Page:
HISTORY IN THE ARTS AND LANDMARKS
Newark is most known as New Jersey’s largest city, or the third oldest city in the United States. Since the Newark riots, the city has had a negative reputation, highlighting despair, poverty, and crime through the lens of mainstream media. It wasn’t until recently the Brick City started getting recognition for its cultural, visual, and performing arts scene.
Brick City has always had a history of fostering a creative community of the arts to rival major cities like New York and Los Angeles. Not every city has a “protect the arts” initiative like Newark Arts, Project For Empty Space and the City Of Newark helping with resources, allowing art to thrive. Prior to l the COVID19 pandemic, Newark was in an art renaissance leading the city to be known as “The City Of The Arts,” as Mayor Ras Baraka likes to call the Brick City, a quote from the New York Times.
Arts High opened its doors in Newark in 1931, the first performing arts high school. The school has and continues to develop and nurture talents such as Sarah Vaughn, Tisha Campbell, Michael B.Jordan, MJ Rodriguez, Savion Glover, and Jasmine Mans, to name a few.
Newark is a staple for jazz music known for artists like Arts high Alum Wayne Shorter and Woody Shaw and WBGO, the first public radio station in New Jersey and the New York area’s only jazz station.
Music has always had a heavy influence and history in Brick City, known hometown to artists like Whitney Houston, Queen Latifah, Redman, and hip-hop trio Lords of the underground, inspiring waves of rappers and hip-hop artists to come. Club music has an origin history in Newark, inspiring dancers everywhere and expanding worldwide with artists like Dj Wallah and Dj Lil man.
Newark has historical landmarks as art venues like Newark Museum of Art, the largest museum in New Jersey and Symphony Hall, the oldest and largest entertainment venue in New Jersey. Our arts and cultural scene are finally becoming attractive nationally. Our narrative starts to shift with venues like NJPAC, host of Black Girls Rock, and performing arts performances to Prudential center housing the MTV VMAs in 2019, not to mention having the longest mural on the east coast.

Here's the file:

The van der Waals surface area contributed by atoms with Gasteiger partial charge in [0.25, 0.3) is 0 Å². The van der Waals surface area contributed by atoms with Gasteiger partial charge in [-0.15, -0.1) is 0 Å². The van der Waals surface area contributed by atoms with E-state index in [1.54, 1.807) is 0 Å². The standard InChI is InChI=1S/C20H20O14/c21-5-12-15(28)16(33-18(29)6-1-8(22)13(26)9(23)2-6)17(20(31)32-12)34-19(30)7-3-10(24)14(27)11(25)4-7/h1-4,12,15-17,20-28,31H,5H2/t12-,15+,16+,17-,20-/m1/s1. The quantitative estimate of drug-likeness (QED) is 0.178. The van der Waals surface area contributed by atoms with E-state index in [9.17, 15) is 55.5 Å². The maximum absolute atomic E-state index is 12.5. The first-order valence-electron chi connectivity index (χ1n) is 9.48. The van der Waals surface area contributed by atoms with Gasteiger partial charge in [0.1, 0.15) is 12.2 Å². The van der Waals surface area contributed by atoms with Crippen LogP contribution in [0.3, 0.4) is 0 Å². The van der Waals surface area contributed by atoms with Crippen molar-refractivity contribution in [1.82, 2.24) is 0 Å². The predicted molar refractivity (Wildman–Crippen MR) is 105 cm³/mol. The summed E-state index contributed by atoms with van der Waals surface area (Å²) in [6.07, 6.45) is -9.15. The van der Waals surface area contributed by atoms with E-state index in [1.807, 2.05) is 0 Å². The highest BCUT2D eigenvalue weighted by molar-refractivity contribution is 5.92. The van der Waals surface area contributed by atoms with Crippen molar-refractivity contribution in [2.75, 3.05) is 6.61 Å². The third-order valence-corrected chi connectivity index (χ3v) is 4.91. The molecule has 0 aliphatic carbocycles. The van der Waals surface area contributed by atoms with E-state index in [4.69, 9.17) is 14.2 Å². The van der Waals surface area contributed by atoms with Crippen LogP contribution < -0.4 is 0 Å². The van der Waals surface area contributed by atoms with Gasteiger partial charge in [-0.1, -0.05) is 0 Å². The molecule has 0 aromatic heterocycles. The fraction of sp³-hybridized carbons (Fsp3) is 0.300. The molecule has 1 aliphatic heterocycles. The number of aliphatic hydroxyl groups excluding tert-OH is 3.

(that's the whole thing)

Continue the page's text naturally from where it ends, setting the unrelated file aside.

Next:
With Hannibal Goodwin’s creation of nitrocellulose film in Newark in 1887, the city is considered the birthplace of the movie picture industry, Since then, Newark has built a strong community for filmmakers with indie film festivals like Newark International, Women In Media International, and Newark Black Film Festival, the longest-running black film festival in the United States. There are small photo studio incubators for the photography fashion, and videographer community like Portrait Shine Studio, Equal Space, Ironbound Studios Newark Land Collective, and independent fashion apparel brands like The Nork Project and The Proclamation Collection, and indie publication the Artist Eye Fashion Magazine.
BRICK CITY MUSIC’S SOUL
As we tell our story within the city of Newark, we highlight the creative scene, artists, and culture supporting mediums of the arts, both young and experienced. From small intimate art galleries, such as Gallery Aferro and Akwaaba Gallery to outdoor art galleries, the likes of Four Corners Public Art and Abington Walls, curating art created by mural collectives like RORSHACH graffiti. We showcase Newark’s open mics, Cry Out Cave, Funk U Cafe, Vibes In The City, and Evoculture to name a few. Artist market place, First Fridays, festivals (Lincoln park music festival Brick City Jam Festival, and Newark Arts Festival), supporting the music, poetry, and D.J. community.
We magnify the well-known and independent established music, art, and dance venues and incubators, Mary Mike House, vibes after dark, Linkup Tuesdays and E-Skillz’s dance house. We tell the story of Newark’s artist’s creative resilience in creating a path of its own, and where community artists from elsewhere can grow.
This community inspires The Theory Of Brick City Music as we capture relatable stories of fictional artists in Newark’s creative ecosystem. Through Josue’s eyes as a musician and singer, Dre as a D.J and producer, and Eli as a rapper and choir director. We see them strive to make it in their crafts.
We see Newark artists, creatives, entrepreneurs, and everyday people do as “Norkers” do, creating new ways to innovate and persevere. Making a compelling story that all ages can enjoy and appreciate the current artistic evolution growing in the city of Newark.
” There’s a lot going on: art, poetry, music. Some of our best artists came out of Newark because it has maintained its integrity; no one has run over to gentrify it.”
– Constance Hansen